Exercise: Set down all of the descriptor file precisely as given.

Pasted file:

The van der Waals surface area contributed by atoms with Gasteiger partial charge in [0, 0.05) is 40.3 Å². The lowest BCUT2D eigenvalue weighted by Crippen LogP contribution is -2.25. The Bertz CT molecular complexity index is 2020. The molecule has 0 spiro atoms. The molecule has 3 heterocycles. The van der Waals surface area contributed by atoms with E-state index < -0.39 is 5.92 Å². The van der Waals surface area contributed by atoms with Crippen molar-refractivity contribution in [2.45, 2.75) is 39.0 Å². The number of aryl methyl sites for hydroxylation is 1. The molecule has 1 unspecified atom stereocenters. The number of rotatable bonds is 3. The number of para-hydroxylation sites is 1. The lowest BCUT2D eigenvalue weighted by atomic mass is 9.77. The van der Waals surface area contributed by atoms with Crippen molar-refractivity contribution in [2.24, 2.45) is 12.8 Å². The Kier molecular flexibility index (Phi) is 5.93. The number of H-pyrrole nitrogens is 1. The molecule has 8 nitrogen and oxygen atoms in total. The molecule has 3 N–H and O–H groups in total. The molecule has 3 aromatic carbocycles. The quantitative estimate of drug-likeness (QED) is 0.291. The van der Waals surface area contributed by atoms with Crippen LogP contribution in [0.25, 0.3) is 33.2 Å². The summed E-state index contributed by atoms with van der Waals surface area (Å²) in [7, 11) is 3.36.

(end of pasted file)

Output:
The van der Waals surface area contributed by atoms with Gasteiger partial charge in [0, 0.05) is 40.3 Å². The lowest BCUT2D eigenvalue weighted by Crippen LogP contribution is -2.25. The Bertz CT molecular complexity index is 2020. The molecule has 0 spiro atoms. The molecule has 3 heterocycles. The van der Waals surface area contributed by atoms with E-state index < -0.39 is 5.92 Å². The van der Waals surface area contributed by atoms with Crippen molar-refractivity contribution in [2.45, 2.75) is 39.0 Å². The number of aryl methyl sites for hydroxylation is 1. The molecule has 1 unspecified atom stereocenters. The number of rotatable bonds is 3. The number of para-hydroxylation sites is 1. The lowest BCUT2D eigenvalue weighted by atomic mass is 9.77. The van der Waals surface area contributed by atoms with Crippen molar-refractivity contribution in [2.24, 2.45) is 12.8 Å². The Kier molecular flexibility index (Phi) is 5.93. The number of H-pyrrole nitrogens is 1. The molecule has 8 nitrogen and oxygen atoms in total. The molecule has 3 N–H and O–H groups in total. The molecule has 3 aromatic carbocycles. The quantitative estimate of drug-likeness (QED) is 0.291. The van der Waals surface area contributed by atoms with Crippen LogP contribution in [0.25, 0.3) is 33.2 Å². The summed E-state index contributed by atoms with van der Waals surface area (Å²) in [7, 11) is 3.36.